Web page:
Many of my childhood Christmases sort of run together in my memory, but I will never forget that special Christmas. When I was older and learned that Mrs. Butler had instigated that elaborate ruse for my pleasure, I loved her even more for adding to my five-year-old wonder and excitement that Christmas morning.  

Special Delivery

Submitted by Louise N. 

Christmas Day 1960 began in much the same way as all previous Christmas Days in the Nixon household. Our family consisted of Mommy, Daddy, Ann aged 6, Brenda aged 4, and Brent aged 2. 

That morning, my husband and I were awakened at 6 a.m: "Mommy! Daddy! Santa Claus came!" 

We both struggled out of bed and followed the brood to the living room. "Presents first or breakfast first?" I asked. The answer was a resounding "Presents!" Soon all the gifts were claimed except for one, a soft furry toy Bassett hound that remained untouched beneath the tree.

That evening, the family enjoyed the customary Christmas dinner — turkey with stuffing, mashed potatoes and gravy, peas and carrots, and salad — all prepared by me. When I got up to slice the pecan pie, I suddenly realized that young Nixon #4 was anxious to make an appearance.

My husband notified the sitter, then drove me to the hospital through a blinding snowstorm. A nurse alerted the obstetrician to "Come at once!" The doctor left his own Christmas dinner and headed to the hospital where he skidded on ice driving into the parking lot. Leaving his car sitting crosswise at the entry gate, he ran inside to deliver a strapping ten-pound baby boy. 

The doctor then advised me, "Next time you have a baby, Louise, I'm gonna camp on your doorstep." With that, he headed back home to finish his Christmas dinner. 

My poor husband got stuck with our dishes. We didn't have a dishwasher, so he washed and dried all the dishes by hand, but when it came to the food-encrusted pans,-- well, they ended up in the trash.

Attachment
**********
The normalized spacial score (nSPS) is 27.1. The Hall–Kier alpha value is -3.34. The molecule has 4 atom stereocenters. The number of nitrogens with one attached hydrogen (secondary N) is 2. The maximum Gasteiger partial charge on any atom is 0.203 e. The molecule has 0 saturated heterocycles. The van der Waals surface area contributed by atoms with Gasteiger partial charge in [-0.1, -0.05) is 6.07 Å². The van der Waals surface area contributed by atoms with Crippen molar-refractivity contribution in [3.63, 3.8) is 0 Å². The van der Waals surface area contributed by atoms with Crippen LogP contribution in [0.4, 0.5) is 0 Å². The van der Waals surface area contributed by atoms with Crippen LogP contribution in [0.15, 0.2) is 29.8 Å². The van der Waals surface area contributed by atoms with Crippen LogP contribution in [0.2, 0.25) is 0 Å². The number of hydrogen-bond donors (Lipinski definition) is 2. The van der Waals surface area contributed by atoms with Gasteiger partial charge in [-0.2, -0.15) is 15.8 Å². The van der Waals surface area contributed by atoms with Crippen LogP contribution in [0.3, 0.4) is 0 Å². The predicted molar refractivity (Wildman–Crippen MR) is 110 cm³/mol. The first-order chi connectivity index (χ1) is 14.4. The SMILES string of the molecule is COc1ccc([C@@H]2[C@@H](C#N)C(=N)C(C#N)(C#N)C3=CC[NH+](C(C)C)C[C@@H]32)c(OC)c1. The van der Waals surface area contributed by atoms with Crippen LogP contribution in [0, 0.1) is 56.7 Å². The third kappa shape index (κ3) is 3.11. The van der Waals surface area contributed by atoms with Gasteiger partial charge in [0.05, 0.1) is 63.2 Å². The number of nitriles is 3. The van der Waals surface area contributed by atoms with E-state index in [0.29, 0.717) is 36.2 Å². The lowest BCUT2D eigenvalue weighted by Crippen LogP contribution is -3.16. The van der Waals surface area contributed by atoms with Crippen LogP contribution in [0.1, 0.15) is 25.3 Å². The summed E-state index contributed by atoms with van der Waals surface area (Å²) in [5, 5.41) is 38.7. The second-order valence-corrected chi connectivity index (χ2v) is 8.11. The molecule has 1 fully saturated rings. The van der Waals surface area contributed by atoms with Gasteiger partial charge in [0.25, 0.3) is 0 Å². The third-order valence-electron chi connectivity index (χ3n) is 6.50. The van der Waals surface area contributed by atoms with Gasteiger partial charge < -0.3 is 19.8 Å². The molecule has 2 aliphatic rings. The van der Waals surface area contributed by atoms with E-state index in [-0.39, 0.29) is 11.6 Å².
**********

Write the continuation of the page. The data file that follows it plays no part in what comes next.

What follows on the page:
Our fourth child, Brad, was the greatest Christmas gift I have ever received. Speaking of gifts — that toy Bassett hound under the tree? Santa had left it there for Brad. 

Holidays in the Hospital

Submitted by Peggy K. 

Working as a nurse manager on a bustling surgical unit was challenging, especially during the holidays. Our unit received a pediatric patient from the ER during the last week of November. A kindergarten student, she had fallen off a swing at recess and broken her leg.

Her name was Emily. At five years old, she didn’t take up much room in the bed. Traction for a broken femur, at that time, meant healing in bed with a pin through her bone. She was frightened the first week but soon settled into a routine. 

December brought us the winter we all hated - cold and snow - but Emily loved it. She told her nurse one day that she was afraid Santa would never find her at the hospital. 

This began a tradition of our unit adopting a family every year for Christmas. Our first family would be Emily’s. We arranged to purchase items from a list of needed presents for Emily, her single mother, and her older sister.

We also arranged for Santa to come to the unit one day. He arrived with jingle bells and a “Ho-Ho-Ho.” Emily was so surprised as she spotted him entering her room. 

“Santa, I’m so glad you came! I love you, Santa,” she said. There wasn’t a dry eye in the room. Santa had indeed found Emily and visited her that Christmas Eve. 

Read More Otterbein Holiday Stories

We have even more stories to share with you from all the submissions we received! Follow our Facebook page to stay up to date as we share additional holiday stories all season long.